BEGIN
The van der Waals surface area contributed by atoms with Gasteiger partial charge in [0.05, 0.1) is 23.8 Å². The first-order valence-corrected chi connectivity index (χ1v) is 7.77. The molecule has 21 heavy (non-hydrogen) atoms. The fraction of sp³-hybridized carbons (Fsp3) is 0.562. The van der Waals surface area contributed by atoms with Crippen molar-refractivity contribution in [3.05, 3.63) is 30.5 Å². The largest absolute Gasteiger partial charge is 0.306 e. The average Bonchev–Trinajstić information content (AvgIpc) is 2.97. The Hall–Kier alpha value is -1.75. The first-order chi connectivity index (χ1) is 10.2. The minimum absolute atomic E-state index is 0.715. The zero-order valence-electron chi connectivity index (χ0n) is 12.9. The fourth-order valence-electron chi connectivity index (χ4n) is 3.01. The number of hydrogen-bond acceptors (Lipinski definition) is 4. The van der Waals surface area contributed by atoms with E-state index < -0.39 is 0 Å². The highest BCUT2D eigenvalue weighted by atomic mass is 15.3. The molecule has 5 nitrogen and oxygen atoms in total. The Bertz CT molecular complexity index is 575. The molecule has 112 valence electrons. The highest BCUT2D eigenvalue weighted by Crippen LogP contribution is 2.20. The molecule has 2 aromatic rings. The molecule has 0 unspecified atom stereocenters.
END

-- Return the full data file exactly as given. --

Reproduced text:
The van der Waals surface area contributed by atoms with Gasteiger partial charge in [0.05, 0.1) is 23.8 Å². The first-order valence-corrected chi connectivity index (χ1v) is 7.77. The molecule has 21 heavy (non-hydrogen) atoms. The fraction of sp³-hybridized carbons (Fsp3) is 0.562. The van der Waals surface area contributed by atoms with Crippen molar-refractivity contribution in [3.05, 3.63) is 30.5 Å². The largest absolute Gasteiger partial charge is 0.306 e. The average Bonchev–Trinajstić information content (AvgIpc) is 2.97. The Hall–Kier alpha value is -1.75. The first-order chi connectivity index (χ1) is 10.2. The minimum absolute atomic E-state index is 0.715. The zero-order valence-electron chi connectivity index (χ0n) is 12.9. The fourth-order valence-electron chi connectivity index (χ4n) is 3.01. The number of hydrogen-bond acceptors (Lipinski definition) is 4. The van der Waals surface area contributed by atoms with E-state index < -0.39 is 0 Å². The highest BCUT2D eigenvalue weighted by atomic mass is 15.3. The molecule has 5 nitrogen and oxygen atoms in total. The Bertz CT molecular complexity index is 575. The molecule has 112 valence electrons. The highest BCUT2D eigenvalue weighted by Crippen LogP contribution is 2.20. The molecule has 2 aromatic rings. The molecule has 0 unspecified atom stereocenters.